The Obvious: Sunday will mark another in a great line of USA holidays as our country celebrates the Fourth of July, marking our independence from England. After last COVID’s July 4th restricted holiday, a sense of normalcy is returning with barbecues, picnics, and fireworks celebrations either at home, the beach, or a traditional location with family and friends.
The Not So Obvious: In the great spirit of fireworks, we looked back into some of our past O/NSO July 4th columns and put together a revised array of USC football video pyrotechnics. Maybe it was an explosive run, an electrifying pass play, a lethal tackle, it all adds up to our own Red Devil Fireworks video box.
The Obvious: There have been many memorable USC explosive “hits’ on defense over the decades, but nobody could deliver a bigger “firework” if given the opportunity than former Trojans’ All-America linebacker Rey Maualuga.
The Not So Obvious: During his playing time, he was arguably the hardest hitting linebacker in the country. Enjoy this video box full of “Rey Rey” highlights.
The Obvious: When you talk about explosive USC football offensive fireworks, no question you have to include the late “Jaguar” Jon Arnett, a 50s running back, who didn’t get his nickname because he was a straight ahead runner with moderate speed.
The Not So Obvious: Step away from the fuse because some of Jaguar Jon video highlights are about to ignite:
The Obvious: Okay, like him or not, you can’t have a true July 4th weekend of USC video fireworks highlights without Heisman tailback O.J. Simpson.
The Not So Obvious: The moves and explosion speak for itself. If you’re not impressed with the first video highlights below, perhaps the second video below against Ohio State in the 1969 Rose Bowl will bring you some gasps and awes.
The Obvious: Is there anything more obvious than putting Reggie Bush right up there with O.J. Simpson when it comes to explosive plays?
The Not So Obvious: So, relax and enjoy some of Bush’s best fireworks moments wearing cardinal and gold.
The Obvious: Like the O/NSO said, this column is a piece that not only recognizes individual explosive plays but team and game fireworks, too.
The Not So Obvious: The 2005 USC win at Notre Dame was a $500.00 box of pyrotechnics in South Bend, so don’t get too close or you might get burned like the Irish.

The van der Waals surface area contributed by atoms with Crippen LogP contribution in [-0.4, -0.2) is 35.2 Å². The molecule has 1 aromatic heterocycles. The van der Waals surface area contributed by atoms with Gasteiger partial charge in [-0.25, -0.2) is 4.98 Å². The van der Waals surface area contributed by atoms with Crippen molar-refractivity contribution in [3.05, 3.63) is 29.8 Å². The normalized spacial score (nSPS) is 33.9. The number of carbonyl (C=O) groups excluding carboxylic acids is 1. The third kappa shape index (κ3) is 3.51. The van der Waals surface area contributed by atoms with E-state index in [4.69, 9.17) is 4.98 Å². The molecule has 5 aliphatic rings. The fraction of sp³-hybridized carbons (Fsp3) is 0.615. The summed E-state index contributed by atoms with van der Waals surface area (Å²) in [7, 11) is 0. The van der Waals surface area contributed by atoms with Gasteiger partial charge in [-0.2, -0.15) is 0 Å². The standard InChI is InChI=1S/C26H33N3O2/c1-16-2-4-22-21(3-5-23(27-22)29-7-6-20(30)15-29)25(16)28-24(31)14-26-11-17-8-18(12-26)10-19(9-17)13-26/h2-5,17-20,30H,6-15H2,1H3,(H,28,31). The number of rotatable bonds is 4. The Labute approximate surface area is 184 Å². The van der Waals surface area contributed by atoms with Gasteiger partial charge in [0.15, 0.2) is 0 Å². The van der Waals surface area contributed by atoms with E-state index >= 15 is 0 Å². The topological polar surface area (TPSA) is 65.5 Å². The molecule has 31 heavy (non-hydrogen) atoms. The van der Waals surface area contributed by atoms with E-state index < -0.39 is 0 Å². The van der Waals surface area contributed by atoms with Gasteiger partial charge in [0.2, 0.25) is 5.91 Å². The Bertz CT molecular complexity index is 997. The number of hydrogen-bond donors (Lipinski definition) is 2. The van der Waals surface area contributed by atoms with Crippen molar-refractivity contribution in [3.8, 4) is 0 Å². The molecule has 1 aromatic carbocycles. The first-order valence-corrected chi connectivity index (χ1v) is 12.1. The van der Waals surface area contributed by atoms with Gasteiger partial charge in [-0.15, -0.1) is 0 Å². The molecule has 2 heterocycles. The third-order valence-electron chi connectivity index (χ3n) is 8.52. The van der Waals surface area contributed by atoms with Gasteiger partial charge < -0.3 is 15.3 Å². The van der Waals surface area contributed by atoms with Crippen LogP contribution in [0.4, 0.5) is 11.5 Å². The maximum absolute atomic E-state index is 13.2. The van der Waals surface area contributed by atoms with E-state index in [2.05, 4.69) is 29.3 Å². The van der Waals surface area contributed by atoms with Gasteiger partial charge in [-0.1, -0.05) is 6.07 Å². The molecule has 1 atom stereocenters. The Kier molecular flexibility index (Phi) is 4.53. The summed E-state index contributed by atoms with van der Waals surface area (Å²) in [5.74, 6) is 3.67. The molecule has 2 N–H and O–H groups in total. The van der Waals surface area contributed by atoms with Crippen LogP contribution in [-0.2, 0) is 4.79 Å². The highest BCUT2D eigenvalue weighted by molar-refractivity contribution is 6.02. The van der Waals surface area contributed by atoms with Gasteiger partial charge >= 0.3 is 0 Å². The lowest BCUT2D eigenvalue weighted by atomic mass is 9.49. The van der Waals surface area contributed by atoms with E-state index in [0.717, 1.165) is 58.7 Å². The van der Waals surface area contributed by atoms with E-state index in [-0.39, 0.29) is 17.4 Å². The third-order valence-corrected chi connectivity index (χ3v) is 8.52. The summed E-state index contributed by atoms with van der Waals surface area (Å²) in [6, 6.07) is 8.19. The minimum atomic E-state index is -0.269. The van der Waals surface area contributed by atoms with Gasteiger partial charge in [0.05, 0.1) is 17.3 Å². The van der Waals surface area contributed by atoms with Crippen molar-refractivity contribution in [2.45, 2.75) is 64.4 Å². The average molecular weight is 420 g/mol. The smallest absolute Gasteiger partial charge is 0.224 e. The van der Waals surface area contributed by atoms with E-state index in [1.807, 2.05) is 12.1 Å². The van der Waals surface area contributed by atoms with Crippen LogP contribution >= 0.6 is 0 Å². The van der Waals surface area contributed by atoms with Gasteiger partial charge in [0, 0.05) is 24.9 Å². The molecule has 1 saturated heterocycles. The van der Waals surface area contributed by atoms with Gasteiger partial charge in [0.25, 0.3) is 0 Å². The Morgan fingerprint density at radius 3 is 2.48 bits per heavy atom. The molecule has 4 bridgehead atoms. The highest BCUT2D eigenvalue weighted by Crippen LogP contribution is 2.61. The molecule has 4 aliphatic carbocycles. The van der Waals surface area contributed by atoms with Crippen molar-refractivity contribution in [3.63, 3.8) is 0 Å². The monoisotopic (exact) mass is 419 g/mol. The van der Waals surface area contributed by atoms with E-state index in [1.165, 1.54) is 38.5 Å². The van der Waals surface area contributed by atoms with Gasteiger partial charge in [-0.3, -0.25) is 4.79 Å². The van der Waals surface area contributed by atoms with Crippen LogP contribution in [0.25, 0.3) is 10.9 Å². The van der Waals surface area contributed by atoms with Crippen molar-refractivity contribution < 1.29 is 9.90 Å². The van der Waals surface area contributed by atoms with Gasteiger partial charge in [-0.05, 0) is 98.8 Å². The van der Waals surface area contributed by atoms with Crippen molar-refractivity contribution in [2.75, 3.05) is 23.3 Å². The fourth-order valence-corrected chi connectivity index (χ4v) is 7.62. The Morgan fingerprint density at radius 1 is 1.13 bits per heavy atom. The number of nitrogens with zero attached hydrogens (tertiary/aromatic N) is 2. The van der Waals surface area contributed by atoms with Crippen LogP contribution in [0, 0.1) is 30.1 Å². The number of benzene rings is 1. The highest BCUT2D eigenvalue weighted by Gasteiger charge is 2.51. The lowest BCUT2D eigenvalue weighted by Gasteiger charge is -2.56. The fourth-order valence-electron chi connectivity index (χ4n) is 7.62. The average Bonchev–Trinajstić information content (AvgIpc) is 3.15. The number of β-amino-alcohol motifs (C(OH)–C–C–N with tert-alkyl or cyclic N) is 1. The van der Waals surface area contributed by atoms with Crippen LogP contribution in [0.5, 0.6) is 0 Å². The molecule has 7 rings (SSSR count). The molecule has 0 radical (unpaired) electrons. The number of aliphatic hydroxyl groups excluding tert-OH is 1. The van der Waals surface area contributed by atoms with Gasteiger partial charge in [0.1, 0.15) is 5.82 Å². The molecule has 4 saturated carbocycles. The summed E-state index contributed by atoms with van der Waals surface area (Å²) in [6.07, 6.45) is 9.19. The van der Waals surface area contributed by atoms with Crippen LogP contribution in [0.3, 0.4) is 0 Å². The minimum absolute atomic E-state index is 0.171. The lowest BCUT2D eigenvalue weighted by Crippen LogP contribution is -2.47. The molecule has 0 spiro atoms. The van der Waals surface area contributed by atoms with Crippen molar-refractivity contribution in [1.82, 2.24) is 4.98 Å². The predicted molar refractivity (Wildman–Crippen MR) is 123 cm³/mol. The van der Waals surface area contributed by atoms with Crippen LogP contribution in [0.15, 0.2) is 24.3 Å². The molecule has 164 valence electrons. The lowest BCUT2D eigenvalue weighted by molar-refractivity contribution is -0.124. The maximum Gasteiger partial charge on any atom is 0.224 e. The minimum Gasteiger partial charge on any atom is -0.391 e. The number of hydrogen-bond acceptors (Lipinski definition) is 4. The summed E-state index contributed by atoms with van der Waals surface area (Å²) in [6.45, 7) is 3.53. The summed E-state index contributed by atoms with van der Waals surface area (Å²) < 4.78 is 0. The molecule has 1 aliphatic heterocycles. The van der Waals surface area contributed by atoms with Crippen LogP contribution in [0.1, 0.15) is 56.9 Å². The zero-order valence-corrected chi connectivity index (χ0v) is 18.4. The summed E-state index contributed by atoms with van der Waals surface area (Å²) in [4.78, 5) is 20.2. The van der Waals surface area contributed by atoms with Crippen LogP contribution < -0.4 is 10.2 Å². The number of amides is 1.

The Obvious: You can bet the Irish didn’t like that last video, but you can’t have some pigskin fireworks without having Trojans’ legendary tailback and kickoff returner Anthony Davis as a central figure. Sorry Irish.
The Not So Obvious: Trojans’ Hall of Fame coach John McKay saw big fireworks in a small package when he started tailback Anthony Davis against the Irish.
The Obvious: When you talk about players that lit up the cardinal and gold skies on both offense and defense, one doesn’t have to look far when the name of Adoree’ Jackson is mentioned.
The Not So Obvious: Adoree’ displayed his incredible skills on both sides of the ball against some of college football’s most respected programs, and here is the evidence below.
The Obvious: There have been so many gridiron fireworks that have come from the USC/UCLA crosstown series.
The Not So Obvious: In the following video below, pay close attention to the hellacious “hit” delivered in 1969 by Trojans’ All-America defensive end and Wild Bunch homie Charlie Weaver on UCLA quarterback Dennis Dummit, which ranks as one of the legendary tackles in the history of the rivalry.
The Obvious: One of the great but underrated USC tailbacks was Ronald Jones, a USC back who could have thrived in any era.
The Not So Obvious: Ronald could have been recognized even more for his ability to find the end zone from anywhere on the field and deserves to be in this O/NSO fireworks box.
The Obvious: In 1969, the Trojans were also known as the Cardiac Kids for their many late wins, draining USC fans throughout the season. However, one particular game against the Stanford Cardinal in the Coli ended in one of the great field goal efforts by 5-9 placekicker Ron Ayala.
The Not So Obvious: Below is one of the all-classic games in the history between the Trojans and the Cardinal.
The Obvious: Our nation has seen many social changes along the way, and USC super fullback Sam “Bam” Cunningham helped change the attitude of integration of football in the South. Here is a short documentary on how that explosive evening against Alabama came about.
The Not So Obvious: The way are country is now and race being a major topic, this July 4th brings some extra reminders of how things were back in 1970 and how things changed for the better after that historic night in Birmingham.
The Obvious: One of the USC’s greatest players of all-time and one of the game’s most violent but play-fair competitors ever was Trojans’ defensive back Ronnie Lott.
The Not So Obvious: Ronnie is on everybody’s All-Century team albeit college or the NFL. Here is a little reminder of his fireworks both on and off the field.
The Obvious: When it comes to thrills and the dramatic, was there anybody more dynamic than former Trojans’ quarterback Sam Darnold?
The Not So Obvious: Sam could make it happen when there was nothing there to happen. Ask the 2017 Texas Longhorns about Darnold – who showed he could bounce back from a big touchdown interception – and rebound with his explosive ability.
The Obvious: And finally, how could we pay homage to some of the most exciting and explosive moments in USC football history without reliving Sam Darnold’s performance in the 2017 Rose Bowl game against a tough foe in Penn State?
The Not So Obvious: So, light up the skies in Pasadena, Sam, and give us an encore of USC July 4th football fireworks.